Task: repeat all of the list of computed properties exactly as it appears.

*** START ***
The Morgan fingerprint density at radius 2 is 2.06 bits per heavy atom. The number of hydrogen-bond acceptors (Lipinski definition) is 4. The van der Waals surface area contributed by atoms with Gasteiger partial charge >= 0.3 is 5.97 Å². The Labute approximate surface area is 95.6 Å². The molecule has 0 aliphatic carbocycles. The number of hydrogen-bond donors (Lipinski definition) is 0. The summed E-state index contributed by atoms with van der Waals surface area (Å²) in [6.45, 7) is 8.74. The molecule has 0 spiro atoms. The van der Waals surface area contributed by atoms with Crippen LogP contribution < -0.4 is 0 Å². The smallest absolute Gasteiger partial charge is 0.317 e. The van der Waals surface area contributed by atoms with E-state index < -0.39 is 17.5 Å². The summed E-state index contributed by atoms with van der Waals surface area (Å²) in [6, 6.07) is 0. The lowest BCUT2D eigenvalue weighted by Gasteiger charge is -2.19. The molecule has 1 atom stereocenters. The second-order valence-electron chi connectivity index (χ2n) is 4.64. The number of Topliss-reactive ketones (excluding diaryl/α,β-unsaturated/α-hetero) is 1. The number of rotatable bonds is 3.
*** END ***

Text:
The Morgan fingerprint density at radius 2 is 2.06 bits per heavy atom. The number of hydrogen-bond acceptors (Lipinski definition) is 4. The van der Waals surface area contributed by atoms with Gasteiger partial charge >= 0.3 is 5.97 Å². The Labute approximate surface area is 95.6 Å². The molecule has 0 aliphatic carbocycles. The number of hydrogen-bond donors (Lipinski definition) is 0. The summed E-state index contributed by atoms with van der Waals surface area (Å²) in [6.45, 7) is 8.74. The molecule has 0 spiro atoms. The van der Waals surface area contributed by atoms with Crippen LogP contribution < -0.4 is 0 Å². The smallest absolute Gasteiger partial charge is 0.317 e. The van der Waals surface area contributed by atoms with E-state index < -0.39 is 17.5 Å². The summed E-state index contributed by atoms with van der Waals surface area (Å²) in [6, 6.07) is 0. The lowest BCUT2D eigenvalue weighted by Gasteiger charge is -2.19. The molecule has 1 atom stereocenters. The second-order valence-electron chi connectivity index (χ2n) is 4.64. The number of Topliss-reactive ketones (excluding diaryl/α,β-unsaturated/α-hetero) is 1. The number of rotatable bonds is 3.